It’s been seven decades, but members of the Civil Air Patrol are being remembered for their volunteer service to protect the United States during World War II. Congress voted to award CAP members with the Congressional Gold Medal, the nation’s highest civilian honor.
The CAP was founded a week before the bombing of Pearl Harbor. Members used their own planes to fly missions protecting the country’s coastline from Nazi U-boats threatening U.S. shipping. Today, CAP volunteers fly missions to help after natural or manmade disasters and search for missing aircraft.
Some of the more than 100,000 members who stepped up to help during wartime still live in the D.C. area and have great stories to tell. Elizabeth Wallace of Bethesda is a 95-year-old pilot who can tell you what it's like to fly down Broadway. She was one of the first female pilots with the Civil Air Patrol in the 1940s.
“Oh, I loved it! I couldn’t get enough of it,” she said.
Wallace hasn't flown in years, but when the pages of her memory lift her into the air, you can see the wild blue yonder in her eyes.
“The vistas that you see from the air, there’s just nothing like it!” she said.
Wallace is one of those remarkable women of the last century who defied convention and made her own way in a man's world by joining them in the sky.
“I really started flying in 1940, but I started my interest in flying in the fifth grade,” she said.
She got her pilot’s license when she was 21 on a rudimentary Piper Cub plane that didn't have brakes.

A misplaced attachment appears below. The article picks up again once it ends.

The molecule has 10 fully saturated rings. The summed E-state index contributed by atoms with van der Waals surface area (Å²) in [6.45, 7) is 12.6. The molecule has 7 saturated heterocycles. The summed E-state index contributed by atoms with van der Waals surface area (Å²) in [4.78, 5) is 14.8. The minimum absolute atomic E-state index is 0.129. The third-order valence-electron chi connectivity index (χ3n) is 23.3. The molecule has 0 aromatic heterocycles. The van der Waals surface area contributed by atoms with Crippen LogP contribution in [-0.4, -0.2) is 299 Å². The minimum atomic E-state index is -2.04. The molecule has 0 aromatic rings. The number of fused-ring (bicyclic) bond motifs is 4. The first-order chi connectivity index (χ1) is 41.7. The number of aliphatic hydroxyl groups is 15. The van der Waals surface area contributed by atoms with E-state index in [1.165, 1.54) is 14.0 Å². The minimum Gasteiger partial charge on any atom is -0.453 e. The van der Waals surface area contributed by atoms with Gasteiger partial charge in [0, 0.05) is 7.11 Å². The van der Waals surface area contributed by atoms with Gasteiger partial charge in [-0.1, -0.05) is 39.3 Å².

“We had to zigzag the rudders to stop it when we hit the ground,” Wallace explained.
When World War II, started Wallace went into the Army as an economist. After her bosses learned she had a pilot’s license, she said, they sent her into military intelligence, G-2, to analyze the German air command in North Africa.
“We were scared to death of Germans in North Africa. If they had gotten through Egypt and gotten to that oil, it would have been a very different war,” said Wallace.
Meanwhile, the Army was starting the Civilian Pilot Training program to get more men into the Air Corps.
Elizabeth Wallace was one of only a few women accepted.
“The men didn’t like us at all,” she said. “They resented the women.”
She would get her flight time in at dawn flying over Long Island Sound and Manhattan. “And that bay would be frozen and the rays of that rising sun coming over that frozen bay was unlike anything I’ve ever seen,” said Wallace. “I would fly over Manhattan at 3,000 feet and do figure eights over Central Park. I had a deal with my father. At three I would fly down Broadway to Wall Street where he worked and he would have his hand out widow waving his handkerchief to me.”
After the war, Wallace married another pilot. The two spent their free time flying. She eventually became one of the first female pilots with the Civil Air Patrol in the D.C. area.
“We just flew over the Appalachians and the mountains, the farms, the fields, wherever the need for search,” said Wallace.
People like Wallace who fly never fully come back to earth. They leave traces of themselves in the wind like beacons that allow them to find their way back when time changes their course.
“There is nothing like moving over the earth,” she said. “It’s just freedom.”
To read more, visit a new website documenting the Civil Air Patrol’s journey to receiving a Congressional Gold Medal.